Many Convergència party members say that even after Mas became Conseller en Cap in 2001, it was still only really his in-group that believed in him. Not even members of his own party credited him with any personal value, and the opposition regularly referred to him as the "laboratory candidate".

It was under these circumstances that Pujol saved a final bullet for him. This was the official presentation of Mas as candidate at the celebrated rally at the Vall d'Hebron, where the crowd ended up shouting "giants, giants, giants" to a magnificent Pujol, whilst Mas stood in the background completely overshadowed by the legendary leader whose shoes he was supposed to fill. The errand boy looked just like a stop gap, but as he had done so many times, Mas took a deep breath and got on with doing his job as best he could.

What happened next is well-known. In 2004, Maragall became President of the Generalitat and CiU embraced the idea of a fiscal pact, similar to the Basque Country and Navarre's economic concert. Mas coped with the contradictions within the federation as best he could but once the Estatut was agreed on he came up against of political and media opposition. For example, this was when Ramon Tremosa, Antoni Soy and Elisenda Paluzie presented the Economists for NO manifesto. Mas took on the role, which had been occupied by Carod-Rovira, who in turn had taken it over from Arzalluz, of the anti-Spain moaner, who was hated by Madrid. This was the situation just a few years ago.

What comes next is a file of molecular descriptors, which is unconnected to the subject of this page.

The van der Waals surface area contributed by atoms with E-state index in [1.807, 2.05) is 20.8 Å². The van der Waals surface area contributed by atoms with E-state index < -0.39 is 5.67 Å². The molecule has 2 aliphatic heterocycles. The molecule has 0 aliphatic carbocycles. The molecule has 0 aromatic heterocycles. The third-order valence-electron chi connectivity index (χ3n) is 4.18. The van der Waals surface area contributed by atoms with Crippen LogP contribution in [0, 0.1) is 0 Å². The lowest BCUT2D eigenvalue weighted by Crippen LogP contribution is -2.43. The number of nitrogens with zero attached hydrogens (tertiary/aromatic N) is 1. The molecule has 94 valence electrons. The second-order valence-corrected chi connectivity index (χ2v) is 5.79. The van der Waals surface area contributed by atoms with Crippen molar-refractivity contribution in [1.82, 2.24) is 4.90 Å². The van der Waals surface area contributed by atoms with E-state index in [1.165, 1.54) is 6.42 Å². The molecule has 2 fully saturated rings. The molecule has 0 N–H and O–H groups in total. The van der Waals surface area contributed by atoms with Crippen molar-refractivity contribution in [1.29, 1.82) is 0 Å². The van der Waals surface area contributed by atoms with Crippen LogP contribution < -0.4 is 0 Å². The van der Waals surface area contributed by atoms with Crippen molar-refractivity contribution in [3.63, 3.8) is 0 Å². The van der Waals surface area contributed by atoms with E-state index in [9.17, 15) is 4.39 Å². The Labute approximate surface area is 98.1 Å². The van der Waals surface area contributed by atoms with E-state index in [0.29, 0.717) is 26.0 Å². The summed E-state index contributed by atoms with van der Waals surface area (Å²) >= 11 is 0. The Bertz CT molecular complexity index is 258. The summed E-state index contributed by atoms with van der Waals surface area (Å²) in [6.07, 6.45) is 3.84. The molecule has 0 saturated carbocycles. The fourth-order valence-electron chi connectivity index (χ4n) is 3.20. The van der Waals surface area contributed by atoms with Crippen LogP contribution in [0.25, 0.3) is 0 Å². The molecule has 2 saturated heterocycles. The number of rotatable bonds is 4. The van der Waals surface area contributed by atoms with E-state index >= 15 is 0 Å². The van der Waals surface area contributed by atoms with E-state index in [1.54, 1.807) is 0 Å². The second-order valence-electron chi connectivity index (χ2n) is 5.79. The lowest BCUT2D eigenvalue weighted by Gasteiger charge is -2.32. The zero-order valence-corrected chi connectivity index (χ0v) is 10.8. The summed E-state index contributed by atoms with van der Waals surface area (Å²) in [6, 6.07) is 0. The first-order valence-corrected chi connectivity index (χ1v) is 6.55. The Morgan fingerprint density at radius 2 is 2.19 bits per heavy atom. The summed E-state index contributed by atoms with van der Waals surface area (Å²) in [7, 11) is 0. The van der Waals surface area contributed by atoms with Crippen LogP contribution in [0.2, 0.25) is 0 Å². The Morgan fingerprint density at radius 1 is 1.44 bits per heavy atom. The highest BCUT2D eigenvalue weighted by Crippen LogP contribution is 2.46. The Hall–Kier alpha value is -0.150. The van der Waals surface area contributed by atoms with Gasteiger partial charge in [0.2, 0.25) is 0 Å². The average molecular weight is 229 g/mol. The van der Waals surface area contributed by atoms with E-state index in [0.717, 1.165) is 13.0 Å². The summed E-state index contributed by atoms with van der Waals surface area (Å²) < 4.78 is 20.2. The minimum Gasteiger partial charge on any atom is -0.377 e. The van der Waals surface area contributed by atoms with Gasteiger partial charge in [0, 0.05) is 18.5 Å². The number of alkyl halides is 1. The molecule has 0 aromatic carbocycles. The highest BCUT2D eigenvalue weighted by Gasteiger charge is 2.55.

"It's difficult to know what he's thinking"

Today the party errand boy seems to have got the better of everyone. Admittedly, he had help from Pujol in seeing off some of his rivals, and others, like Felip Puig, just had too many enemies within the party, or, like Joaquim Triadú, were independents and so had too little direct support within the party. The truth is that winner was the eternal second-in-command, the person who had always been loyal to Pujol and was the least annoying choice for the rest of the party.

 Circumstances have changed over the years. We have changed. Artur Mas has gained in political resistance and communicative expression. But the fact of the matter is that when he says he isn't the leader of anything and that he is just serving the people of Catalonia, he is just talking like the errand boy he always was.

"He doesn't even like losing at parchís," says Joan Maria Piqué of him. If you ask his press chief to define him with one word, "Competitive" is the reply you get. As far as the political analyst, Jordi Graupera, is concerned Mas's main defect is that it's very difficult to tell what he really thinks. The economist Ramon Tremosa, who is now an MEP, says he goes over absolutely everything 100 times. Joaquim Forn, one of the Convergència leaders in Barcelona, coincides on this and says that although there may be more persuasive politicians, he prepares everything to perfection and "this gives him a great deal of strength when negotiating".